Automakers are expecting the microchip shortage to drag on into a third year and are already lowering their production plans for 2023, according to AutoForecast Solutions.
“Chips are moving to the industry, just not enough to ensure production of even the most popular models,” said Sam Fiorani, AFS vice president of global vehicle forecasting, in an email.
Nearly 3.6 million vehicles have been axed from automakers’ global production schedules since the start of this year because of semiconductor shortages, on top of the roughly 10.5 million units that were cut in 2021. While chip supply has been improving, the end of the automotive microchip shortage “continues to move further into the future,” Fiorani said.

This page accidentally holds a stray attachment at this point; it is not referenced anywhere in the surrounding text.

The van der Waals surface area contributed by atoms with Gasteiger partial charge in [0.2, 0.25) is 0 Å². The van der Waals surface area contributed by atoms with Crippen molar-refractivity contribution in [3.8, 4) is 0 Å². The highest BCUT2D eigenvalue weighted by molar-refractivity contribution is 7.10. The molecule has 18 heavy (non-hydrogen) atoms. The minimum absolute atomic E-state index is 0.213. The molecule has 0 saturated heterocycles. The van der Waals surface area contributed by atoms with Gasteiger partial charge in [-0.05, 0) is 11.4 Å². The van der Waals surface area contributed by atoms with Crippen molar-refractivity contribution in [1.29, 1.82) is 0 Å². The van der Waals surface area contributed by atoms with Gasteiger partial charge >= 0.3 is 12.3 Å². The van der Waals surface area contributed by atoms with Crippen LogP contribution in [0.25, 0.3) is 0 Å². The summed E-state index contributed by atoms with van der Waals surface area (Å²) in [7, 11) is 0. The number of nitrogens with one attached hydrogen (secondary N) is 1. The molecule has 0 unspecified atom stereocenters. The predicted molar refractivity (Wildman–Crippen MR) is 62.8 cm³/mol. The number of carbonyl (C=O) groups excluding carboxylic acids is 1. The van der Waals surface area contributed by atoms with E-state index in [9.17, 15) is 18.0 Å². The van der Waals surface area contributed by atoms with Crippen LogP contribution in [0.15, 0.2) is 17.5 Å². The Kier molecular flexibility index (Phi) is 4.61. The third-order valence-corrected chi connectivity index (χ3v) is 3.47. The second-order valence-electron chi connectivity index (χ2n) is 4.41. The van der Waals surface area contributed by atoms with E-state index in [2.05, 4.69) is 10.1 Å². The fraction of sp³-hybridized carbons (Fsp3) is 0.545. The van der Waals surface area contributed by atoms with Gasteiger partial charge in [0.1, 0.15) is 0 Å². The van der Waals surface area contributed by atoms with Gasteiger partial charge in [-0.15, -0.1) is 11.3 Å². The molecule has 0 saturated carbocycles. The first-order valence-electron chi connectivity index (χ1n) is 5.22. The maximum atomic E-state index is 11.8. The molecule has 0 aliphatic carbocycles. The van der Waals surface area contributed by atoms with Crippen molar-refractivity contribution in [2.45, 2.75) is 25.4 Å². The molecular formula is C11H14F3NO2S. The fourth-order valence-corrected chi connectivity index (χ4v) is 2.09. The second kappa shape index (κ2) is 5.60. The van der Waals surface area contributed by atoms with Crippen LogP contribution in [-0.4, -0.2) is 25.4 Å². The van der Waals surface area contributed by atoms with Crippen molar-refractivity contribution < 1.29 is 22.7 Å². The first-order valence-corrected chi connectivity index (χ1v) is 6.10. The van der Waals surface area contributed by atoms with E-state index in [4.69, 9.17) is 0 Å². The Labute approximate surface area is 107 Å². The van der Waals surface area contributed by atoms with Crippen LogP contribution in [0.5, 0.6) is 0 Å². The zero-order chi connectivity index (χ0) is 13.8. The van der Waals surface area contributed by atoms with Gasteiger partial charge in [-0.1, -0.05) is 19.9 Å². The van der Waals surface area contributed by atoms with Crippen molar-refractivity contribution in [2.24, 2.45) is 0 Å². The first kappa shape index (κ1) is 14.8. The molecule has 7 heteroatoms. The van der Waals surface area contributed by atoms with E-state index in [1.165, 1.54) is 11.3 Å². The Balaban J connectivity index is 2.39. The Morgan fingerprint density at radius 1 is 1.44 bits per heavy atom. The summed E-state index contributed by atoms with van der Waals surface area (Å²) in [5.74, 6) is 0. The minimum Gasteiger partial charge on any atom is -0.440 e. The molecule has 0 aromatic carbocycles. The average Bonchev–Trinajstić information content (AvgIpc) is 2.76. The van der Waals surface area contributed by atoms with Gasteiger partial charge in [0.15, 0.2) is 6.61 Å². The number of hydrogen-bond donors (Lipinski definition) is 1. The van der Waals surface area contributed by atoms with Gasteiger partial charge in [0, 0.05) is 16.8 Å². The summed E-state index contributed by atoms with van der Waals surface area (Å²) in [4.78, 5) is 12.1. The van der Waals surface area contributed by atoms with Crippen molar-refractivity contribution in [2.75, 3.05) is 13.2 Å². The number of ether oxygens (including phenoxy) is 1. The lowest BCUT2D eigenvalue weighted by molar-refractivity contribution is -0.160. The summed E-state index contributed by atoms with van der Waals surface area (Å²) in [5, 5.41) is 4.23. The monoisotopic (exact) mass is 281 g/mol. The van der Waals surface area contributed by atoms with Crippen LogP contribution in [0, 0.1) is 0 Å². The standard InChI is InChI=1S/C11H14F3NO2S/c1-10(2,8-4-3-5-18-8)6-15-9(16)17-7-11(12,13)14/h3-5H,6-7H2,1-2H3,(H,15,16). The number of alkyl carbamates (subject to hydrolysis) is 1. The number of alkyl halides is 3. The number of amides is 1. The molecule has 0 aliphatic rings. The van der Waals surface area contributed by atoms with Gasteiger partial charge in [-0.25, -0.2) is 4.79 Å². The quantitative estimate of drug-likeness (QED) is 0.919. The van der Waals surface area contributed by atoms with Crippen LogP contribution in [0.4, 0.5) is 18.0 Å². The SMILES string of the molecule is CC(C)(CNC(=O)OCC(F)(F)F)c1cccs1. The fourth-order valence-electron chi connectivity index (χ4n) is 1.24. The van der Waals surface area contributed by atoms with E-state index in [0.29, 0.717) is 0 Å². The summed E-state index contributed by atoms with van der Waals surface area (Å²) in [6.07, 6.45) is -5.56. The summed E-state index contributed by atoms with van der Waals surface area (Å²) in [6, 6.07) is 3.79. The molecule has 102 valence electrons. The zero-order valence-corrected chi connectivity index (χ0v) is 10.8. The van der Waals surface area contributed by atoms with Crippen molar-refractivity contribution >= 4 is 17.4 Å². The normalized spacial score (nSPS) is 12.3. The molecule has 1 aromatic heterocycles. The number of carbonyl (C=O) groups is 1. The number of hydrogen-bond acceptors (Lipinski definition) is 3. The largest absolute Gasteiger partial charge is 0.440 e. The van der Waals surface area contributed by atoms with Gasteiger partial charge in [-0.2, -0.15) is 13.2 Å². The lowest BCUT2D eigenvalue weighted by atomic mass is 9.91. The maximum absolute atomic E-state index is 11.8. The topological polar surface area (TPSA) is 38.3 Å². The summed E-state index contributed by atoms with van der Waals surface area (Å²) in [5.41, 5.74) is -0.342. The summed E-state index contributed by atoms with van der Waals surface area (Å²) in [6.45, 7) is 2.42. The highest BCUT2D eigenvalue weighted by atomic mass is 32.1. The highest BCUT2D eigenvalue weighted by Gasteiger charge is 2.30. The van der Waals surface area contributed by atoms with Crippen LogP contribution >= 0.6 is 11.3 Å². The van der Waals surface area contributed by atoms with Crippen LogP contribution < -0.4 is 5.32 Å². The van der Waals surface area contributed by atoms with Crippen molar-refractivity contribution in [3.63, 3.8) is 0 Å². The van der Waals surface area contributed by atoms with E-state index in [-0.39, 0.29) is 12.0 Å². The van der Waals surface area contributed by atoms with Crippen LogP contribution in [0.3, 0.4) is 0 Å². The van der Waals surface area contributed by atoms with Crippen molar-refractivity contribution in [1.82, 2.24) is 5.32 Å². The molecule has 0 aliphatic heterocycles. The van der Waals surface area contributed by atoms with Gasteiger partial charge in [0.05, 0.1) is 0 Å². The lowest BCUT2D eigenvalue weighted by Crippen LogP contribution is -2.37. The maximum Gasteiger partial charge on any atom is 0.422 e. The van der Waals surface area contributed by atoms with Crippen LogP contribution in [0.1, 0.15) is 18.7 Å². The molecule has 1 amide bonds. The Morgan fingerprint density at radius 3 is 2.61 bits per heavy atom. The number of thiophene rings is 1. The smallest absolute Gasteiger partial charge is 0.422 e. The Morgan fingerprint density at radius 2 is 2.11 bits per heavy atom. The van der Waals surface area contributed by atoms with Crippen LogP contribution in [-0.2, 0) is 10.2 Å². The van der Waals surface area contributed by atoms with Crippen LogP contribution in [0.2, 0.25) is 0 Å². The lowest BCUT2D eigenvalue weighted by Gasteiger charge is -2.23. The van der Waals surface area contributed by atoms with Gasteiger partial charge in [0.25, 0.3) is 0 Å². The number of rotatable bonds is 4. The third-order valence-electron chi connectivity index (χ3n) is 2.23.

Last week, AFS added another 25,900 vehicles to its year-to-date tally of vehicles lost to the chip shortage. About 23,300 of those vehicles were cut at North American assembly plants, with European factories accounting for the rest.
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